Monday, March 30, 2015
Bensalem cops: Woman killed on Street Road crossed against light
Posted: Tuesday, March 24, 2015
The intersection that Time magazine called the most dangerous in America claimed another life Tuesday morning, but a preliminary investigation shows that it was not driver error that left a 28-year-old Bensalem woman dead.
Christina Massie was walking north on Knights Road and attempting to cross Street Road on a red light shortly before 6 a.m., Bensalem Director of Public Safety Fred Harran said.
She was struck by two cars traveling west on the four-lane highway, Harran said, adding that the cars had a green light and that the woman was wearing dark clothing, making it hard for the drivers to see her.
Massie was pronounced dead at the scene, police said.
The first car that hit the woman stopped, the second car did not, though Harran said it appears the second driver may not have known the car hit a person. Witnesses at the scene used cell phones to snap a picture of the license plate and the car was later located in New Jersey, Harran said.
Both drivers are cooperating with police, and the accident remains under investigation, he added.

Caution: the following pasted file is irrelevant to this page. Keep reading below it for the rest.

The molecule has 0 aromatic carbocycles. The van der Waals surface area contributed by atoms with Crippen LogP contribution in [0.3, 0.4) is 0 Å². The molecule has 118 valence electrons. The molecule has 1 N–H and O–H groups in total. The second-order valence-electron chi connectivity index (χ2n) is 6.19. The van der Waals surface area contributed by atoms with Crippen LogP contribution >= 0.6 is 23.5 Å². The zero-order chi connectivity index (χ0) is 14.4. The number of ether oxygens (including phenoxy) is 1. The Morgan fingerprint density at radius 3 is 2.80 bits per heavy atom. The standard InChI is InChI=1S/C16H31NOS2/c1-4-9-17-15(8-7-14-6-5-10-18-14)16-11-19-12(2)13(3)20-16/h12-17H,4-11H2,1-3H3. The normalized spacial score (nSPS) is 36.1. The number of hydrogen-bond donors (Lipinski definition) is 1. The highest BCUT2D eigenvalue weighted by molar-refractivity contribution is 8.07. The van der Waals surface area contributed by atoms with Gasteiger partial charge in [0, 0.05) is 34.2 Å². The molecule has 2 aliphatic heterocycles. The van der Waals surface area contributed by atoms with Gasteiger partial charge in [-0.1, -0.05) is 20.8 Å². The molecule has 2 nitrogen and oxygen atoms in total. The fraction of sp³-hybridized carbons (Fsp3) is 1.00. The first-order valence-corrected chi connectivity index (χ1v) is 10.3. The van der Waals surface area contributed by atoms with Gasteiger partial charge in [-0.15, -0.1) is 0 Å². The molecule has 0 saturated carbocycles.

Street and Knights roads is one of the most heavily traveled intersections in the Philadelphia region with nearly 55,000 vehicles passing through it daily, according to PennDOT data.
It was also the site of seven fatal accidents between 2003 and 2012, the most in that time period, according to the Time magazine story last year that called it the most dangerous intersection. The story cited a 2008 traffic audit that found the intersection had poor signage, dim lighting, discontinuous sidewalks, aggressive drivers and jaywalkers.
Three of the fatal accidents the Time story cited involved pedestrians struck by vehicles. Both Bensalem police and the Pennsylvania Department of Transportation disagreed with the Time magazine findings involving the intersection.
At the accident scene Tuesday morning, Harran called the death an unnecessary accident.
“This is a tragedy that certainly could have been avoided,” he said. “If people just obey the lights.”